Review of ‘The Derbyshire Country House’, by Maxwell Craven and Michael Stanley

This review is by Julie Bunting, and was published originally in The Peak Advertiser, the Peak District's local free newspaper, on 10th December 2001, and is reproduced with Julie's kind permission.

Landmark Collector's Library
by Maxwell Craven and Michael Stanley
ISBN 1-84306-007-8 & 1-84306-041-8 (2001)

This mammoth two-volume work first appeared in 1982 and has proved to be invaluable for all sorts of research, from the study of architecture to family tree work. I would guess, though, that it has given most pleasure as a record of several hundred country houses and their fascinating stories. This new, complete hard-back edition, again in two volumes, has been done full justice by Landmark Publishing of Ashbourne.

Authors Maxwell Craven and Michael Stanley have both held museum posts in Derbyshire and share many years' interest in historic buildings. Here they give us stately homes with their potted histories; medium-sized country houses which are almost as well known and delightful modest buildings in almost secret locations.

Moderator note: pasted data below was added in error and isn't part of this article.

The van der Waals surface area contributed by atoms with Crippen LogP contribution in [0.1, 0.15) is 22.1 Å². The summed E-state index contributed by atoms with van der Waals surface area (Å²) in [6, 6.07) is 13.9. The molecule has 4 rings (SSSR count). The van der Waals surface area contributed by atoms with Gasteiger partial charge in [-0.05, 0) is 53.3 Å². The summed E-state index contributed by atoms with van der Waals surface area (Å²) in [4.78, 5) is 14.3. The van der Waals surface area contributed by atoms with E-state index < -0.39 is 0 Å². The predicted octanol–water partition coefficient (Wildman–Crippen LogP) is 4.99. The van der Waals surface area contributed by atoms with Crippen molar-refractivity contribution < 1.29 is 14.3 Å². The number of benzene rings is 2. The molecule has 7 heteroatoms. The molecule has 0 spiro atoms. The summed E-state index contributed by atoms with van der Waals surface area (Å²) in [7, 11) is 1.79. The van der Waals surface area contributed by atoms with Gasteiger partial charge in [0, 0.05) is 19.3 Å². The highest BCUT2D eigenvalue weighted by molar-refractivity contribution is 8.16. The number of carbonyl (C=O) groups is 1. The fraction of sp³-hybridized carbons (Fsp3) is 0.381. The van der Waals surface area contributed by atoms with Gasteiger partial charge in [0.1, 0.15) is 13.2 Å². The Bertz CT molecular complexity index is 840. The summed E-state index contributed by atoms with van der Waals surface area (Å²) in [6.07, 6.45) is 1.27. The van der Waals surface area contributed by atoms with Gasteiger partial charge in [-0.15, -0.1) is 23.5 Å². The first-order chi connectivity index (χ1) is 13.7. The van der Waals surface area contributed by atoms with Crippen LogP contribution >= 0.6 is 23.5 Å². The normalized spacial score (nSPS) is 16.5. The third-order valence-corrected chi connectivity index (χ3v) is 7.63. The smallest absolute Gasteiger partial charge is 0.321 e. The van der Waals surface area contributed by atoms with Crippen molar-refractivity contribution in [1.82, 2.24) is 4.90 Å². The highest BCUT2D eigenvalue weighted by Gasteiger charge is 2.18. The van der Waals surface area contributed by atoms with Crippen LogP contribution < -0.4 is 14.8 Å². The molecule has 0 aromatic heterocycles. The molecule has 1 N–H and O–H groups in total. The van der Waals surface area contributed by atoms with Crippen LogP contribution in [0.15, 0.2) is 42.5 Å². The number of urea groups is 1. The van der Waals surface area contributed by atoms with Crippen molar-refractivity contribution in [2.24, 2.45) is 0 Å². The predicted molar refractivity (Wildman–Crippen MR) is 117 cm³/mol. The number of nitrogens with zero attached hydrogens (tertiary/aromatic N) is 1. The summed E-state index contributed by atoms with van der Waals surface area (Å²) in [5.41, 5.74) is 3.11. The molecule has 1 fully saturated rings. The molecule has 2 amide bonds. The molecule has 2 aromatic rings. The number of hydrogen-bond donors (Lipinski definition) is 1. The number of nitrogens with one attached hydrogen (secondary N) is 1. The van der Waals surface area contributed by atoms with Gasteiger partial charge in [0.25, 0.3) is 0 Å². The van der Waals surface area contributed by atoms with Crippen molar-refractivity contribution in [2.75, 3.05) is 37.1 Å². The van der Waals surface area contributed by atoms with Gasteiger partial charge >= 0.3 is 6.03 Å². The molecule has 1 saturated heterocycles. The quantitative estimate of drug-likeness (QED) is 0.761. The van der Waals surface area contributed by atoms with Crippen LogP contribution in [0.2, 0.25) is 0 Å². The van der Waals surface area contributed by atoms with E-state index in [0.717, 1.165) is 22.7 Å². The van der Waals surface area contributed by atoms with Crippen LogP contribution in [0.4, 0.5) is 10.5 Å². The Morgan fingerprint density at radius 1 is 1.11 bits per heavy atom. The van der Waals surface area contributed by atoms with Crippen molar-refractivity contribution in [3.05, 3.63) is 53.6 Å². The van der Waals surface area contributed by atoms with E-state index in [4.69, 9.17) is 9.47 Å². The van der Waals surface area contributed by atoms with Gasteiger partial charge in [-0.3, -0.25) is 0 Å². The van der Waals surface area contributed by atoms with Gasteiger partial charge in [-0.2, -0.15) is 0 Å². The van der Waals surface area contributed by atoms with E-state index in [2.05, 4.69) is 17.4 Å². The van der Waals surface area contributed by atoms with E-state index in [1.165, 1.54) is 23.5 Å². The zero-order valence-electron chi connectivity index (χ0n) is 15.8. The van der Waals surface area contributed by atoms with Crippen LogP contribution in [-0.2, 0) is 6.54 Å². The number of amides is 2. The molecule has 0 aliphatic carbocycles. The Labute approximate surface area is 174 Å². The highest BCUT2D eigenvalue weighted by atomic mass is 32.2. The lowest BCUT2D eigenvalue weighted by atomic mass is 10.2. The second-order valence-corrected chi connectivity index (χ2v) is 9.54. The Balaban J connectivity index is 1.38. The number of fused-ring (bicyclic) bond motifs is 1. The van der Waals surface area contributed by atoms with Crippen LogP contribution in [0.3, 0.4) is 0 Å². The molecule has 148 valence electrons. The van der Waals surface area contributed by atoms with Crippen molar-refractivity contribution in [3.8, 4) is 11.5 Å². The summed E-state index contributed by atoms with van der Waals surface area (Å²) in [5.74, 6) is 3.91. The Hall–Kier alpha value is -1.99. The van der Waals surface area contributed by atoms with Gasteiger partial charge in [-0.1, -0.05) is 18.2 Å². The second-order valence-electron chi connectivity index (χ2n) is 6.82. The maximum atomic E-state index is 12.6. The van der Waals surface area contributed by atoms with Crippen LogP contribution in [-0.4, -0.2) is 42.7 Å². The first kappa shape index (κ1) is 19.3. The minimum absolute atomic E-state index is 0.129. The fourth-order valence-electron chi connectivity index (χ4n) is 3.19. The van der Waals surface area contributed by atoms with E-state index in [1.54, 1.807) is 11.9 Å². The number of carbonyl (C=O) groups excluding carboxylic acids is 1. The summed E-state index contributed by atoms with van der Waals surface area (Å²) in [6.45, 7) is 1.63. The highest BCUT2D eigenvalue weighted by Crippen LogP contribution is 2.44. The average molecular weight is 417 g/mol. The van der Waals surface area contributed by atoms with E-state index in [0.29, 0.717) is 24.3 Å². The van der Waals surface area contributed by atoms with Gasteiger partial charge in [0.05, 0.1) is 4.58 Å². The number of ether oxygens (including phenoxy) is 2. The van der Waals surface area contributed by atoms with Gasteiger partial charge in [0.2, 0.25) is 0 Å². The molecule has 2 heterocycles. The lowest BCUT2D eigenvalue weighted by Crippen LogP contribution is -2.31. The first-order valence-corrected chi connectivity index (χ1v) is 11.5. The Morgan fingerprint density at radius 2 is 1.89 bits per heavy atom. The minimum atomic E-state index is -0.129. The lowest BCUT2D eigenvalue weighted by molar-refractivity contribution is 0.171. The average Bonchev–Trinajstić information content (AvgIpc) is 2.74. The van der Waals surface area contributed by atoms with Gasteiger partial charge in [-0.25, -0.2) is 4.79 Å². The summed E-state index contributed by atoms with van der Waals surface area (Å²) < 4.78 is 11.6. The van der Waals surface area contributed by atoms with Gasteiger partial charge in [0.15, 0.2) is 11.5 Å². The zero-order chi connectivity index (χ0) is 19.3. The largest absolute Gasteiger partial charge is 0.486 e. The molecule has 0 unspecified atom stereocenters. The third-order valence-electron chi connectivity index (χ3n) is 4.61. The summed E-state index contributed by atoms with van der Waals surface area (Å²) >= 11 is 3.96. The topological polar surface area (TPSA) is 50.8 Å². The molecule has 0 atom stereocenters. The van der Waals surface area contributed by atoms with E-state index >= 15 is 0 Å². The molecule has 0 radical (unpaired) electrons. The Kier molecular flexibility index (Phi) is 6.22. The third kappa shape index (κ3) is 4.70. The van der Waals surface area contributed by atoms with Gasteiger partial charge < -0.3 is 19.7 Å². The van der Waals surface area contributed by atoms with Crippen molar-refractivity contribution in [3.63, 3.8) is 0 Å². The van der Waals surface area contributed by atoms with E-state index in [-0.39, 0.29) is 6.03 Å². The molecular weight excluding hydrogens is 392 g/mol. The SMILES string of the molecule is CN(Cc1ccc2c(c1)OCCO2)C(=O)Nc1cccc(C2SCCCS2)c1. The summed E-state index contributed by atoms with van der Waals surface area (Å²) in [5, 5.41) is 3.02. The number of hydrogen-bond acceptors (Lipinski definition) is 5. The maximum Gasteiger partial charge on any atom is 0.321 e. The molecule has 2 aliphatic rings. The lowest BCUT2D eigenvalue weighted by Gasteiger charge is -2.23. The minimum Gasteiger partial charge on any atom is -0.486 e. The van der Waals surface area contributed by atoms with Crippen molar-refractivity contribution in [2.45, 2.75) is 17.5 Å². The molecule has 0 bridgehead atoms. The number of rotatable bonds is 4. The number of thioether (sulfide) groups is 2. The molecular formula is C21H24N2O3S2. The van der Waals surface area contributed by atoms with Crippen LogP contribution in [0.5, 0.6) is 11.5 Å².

Front Cover

It is very sad and sometimes quite shocking to see how many historic properties have vanished from the local scene. Some simply fell into ruin and their names survive only in old records - Litton Manor, Moat Hall at Hartington, Over Haddon Hall, Little Rowsley Hall and so many more. Their histories are told with entertaining detail; Calton Manor House, which stood in Chatsworth Park, was sold to Bess of Hardwick by the grandson of the 'chief cock matcher and servant of the Hawks to Henry VIII'. Bess is said to have paid him in silver and 'she did a grin to see him limp under the weight'.

Thankfully, the county still has a rich variety of wonderful old properties. It is impossible to read about them and not feel that in a way they belong to us all - we don't even need to live in them to enjoy them. Future generations should not have as much to mourn. As the Duchess of Devonshire comments in her foreword to the new edition: 'The awakening of the interest of public opinion in historic buildings ... is one of the most cheerful and heartening things that has happened in the last few years.'

With a wealth of black & white and colour photographs and full colour dust jackets, the 2 volumes of The Derbyshire Country House are sold separately.

Review by Julie Bunting

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